Assistant Director of Admissions & Recruitment – Freshman
University of Michigan-Dearborn
What drew you to the world of college admission counseling?
I was involved as a student in my undergraduate years, participating in student organizations and student-directing the orientation for my university. After college, I knew I wanted to come back to the university but didn’t know much about the inner workings outside of student life. By chance, I ran into someone from the admission office, and they let me know a position would be opening soon. Fast forward, I started as an entry level admissions counselor—a road warrior for University of Detroit Mercy—and worked my way around the office in various roles. It also prompted me to complete my master’s degree, as I had found a passion for working in admissions and wanted to continue my education and learning of the field.
What is your favorite part of the job?
I have two, and I believe both are critically important to my role. First, interactions with students. They are the reason I come to work each day. They are why we do what we do—opening bright futures and assisting students in their goals through the admission process. Second, the comradery. By this I mean not only the connections with other higher education professionals, but also our secondary school counselors. Not to be too cliché, but we are all in this together and when we work together to support the hopes and dreams of the students we work with, it is the best feeling!
How has NACAC played a role in your career?
I became involved with my regional Michigan ACAC back in 2016 and never looked back! I started on the college fair committee and worked my way to the executive board in the role of secretary. As my time as secretary was ending, we were coming out of COVID and the need to be back in person was on the horizon. This prompted the overhaul of the college fair committee—from revamping the request process and registration process, to moving to a partnership with an electronic lead service (StriveScan) to manage our fairs. We now have our own website! (How cool!!!) It has been a pleasure to serve as the chair for this new Michigan College Fair Committee.
MACAC and NACAC have shaped how I work, develop, and grow within this profession. Through professional development, networking, partnerships, and continual growth, involvement in these organizations only enhances my day-to-day work. I am looking forward to attending my first NACAC conference this September, particularly to meet many others who are in my shoes and to share best practices and new innovative ideas.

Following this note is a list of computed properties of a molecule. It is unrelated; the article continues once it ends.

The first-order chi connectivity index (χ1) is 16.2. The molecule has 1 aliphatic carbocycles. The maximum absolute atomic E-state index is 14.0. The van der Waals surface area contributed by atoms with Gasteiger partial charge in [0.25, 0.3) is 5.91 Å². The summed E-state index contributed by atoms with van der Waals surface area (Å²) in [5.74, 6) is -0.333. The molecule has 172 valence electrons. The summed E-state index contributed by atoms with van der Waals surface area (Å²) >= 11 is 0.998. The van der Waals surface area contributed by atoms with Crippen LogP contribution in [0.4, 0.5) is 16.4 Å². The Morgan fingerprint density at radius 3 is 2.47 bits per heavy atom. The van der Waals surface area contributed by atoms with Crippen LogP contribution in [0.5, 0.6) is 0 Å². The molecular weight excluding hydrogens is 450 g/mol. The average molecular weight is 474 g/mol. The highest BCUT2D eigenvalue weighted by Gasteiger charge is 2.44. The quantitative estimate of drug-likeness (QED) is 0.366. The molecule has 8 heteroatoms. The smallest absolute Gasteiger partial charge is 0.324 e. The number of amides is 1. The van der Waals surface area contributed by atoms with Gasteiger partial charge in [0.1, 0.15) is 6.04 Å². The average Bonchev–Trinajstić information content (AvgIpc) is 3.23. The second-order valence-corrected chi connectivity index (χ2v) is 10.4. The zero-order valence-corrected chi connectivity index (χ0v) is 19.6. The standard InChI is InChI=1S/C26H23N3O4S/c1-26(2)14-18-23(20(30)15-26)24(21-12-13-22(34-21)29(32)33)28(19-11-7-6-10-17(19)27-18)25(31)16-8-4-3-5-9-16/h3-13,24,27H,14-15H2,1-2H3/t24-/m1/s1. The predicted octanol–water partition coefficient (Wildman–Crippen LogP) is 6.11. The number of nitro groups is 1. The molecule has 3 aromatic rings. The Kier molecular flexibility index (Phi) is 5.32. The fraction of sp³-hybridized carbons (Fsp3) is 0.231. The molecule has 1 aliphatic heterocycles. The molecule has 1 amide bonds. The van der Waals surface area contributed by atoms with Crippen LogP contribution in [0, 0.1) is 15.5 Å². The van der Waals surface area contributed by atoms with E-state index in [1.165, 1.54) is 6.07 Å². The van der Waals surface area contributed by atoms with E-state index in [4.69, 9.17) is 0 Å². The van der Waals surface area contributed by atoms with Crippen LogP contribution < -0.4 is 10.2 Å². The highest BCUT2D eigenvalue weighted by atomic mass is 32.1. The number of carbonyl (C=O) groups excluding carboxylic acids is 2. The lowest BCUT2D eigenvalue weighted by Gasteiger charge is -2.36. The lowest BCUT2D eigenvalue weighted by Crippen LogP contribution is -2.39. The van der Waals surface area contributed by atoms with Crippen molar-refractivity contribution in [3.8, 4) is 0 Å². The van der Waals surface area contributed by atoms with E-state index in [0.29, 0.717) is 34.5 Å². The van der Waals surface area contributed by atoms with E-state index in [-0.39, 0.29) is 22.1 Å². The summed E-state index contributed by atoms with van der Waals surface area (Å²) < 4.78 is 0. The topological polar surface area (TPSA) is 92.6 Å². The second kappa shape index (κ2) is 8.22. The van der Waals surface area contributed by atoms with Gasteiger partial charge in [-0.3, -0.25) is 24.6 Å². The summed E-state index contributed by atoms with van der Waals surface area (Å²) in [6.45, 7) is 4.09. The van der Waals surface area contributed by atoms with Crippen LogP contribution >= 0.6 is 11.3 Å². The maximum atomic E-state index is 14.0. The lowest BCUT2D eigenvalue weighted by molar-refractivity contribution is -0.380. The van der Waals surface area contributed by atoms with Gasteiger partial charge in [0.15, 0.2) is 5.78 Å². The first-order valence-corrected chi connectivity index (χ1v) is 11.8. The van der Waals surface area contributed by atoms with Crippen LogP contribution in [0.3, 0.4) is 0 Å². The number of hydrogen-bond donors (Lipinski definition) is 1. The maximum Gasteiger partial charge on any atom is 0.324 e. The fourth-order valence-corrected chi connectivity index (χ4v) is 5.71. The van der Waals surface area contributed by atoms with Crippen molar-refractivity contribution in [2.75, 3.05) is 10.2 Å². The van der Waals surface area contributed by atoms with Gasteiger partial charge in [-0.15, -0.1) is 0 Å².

What do you think is the biggest challenge facing our profession today?
One of the biggest challenges currently is low staffing/burnout and the need for reengagement. Many admission offices have taken a hit during and after the pandemic, and I believe the shift and balance of remote versus in-person work will continue to play a role in the successful maintenance of staff in admissions. For those who are admissions long-haulers out there, the burnout is real and happens quicker than we realize. We are still trying to gain our balance connecting with our community partners, school counselors, and constituents in an ever-changing market, where the modality of connection can make the difference. I always go back to my roots, and look back at what worked before, but then ask why was it successful and how can it be changed, adapted, or completely overhauled into something new to meet the needs of not only my own admissions office, but how the admissions office then externally engages.
When you aren’t working, what do you like to do?
I spend time with family and my fur babies: a dog, Mari, who is a German Shepherd mix and keeps me on my toes daily; and my cat Dillon, who lives up to the black cat reputation. You also can find me plotting the next vacation or getaway, preferably to Disney (Florida, of course!), or checking off another hockey arena to visit (21 out of 32 visited so far).
If you could be any fictional character, who would it be and why?
I immediately thought of one of my favorite Christmas classics, Rudolph the Red-Nosed Reindeer and the island of misfit toys. I chose Hermey the Elf who wants to be a dentist, not a toymaker. For those that aren’t familiar, Hermey has some important traits that I identify with: his passion and commitment for his true calling to be a dentist and not a toymaking elf, his commitment to help others, and his continued commitment to learning. In the classic claymation movie, Hermey visits the island of misfit toys, a diverse group akin to the many different people that have found their way to this profession. Like Hermey and his friends, we all come together from different backgrounds and life experiences and we work toward similar goals in our day-to-day work life.
Published July 31, 2023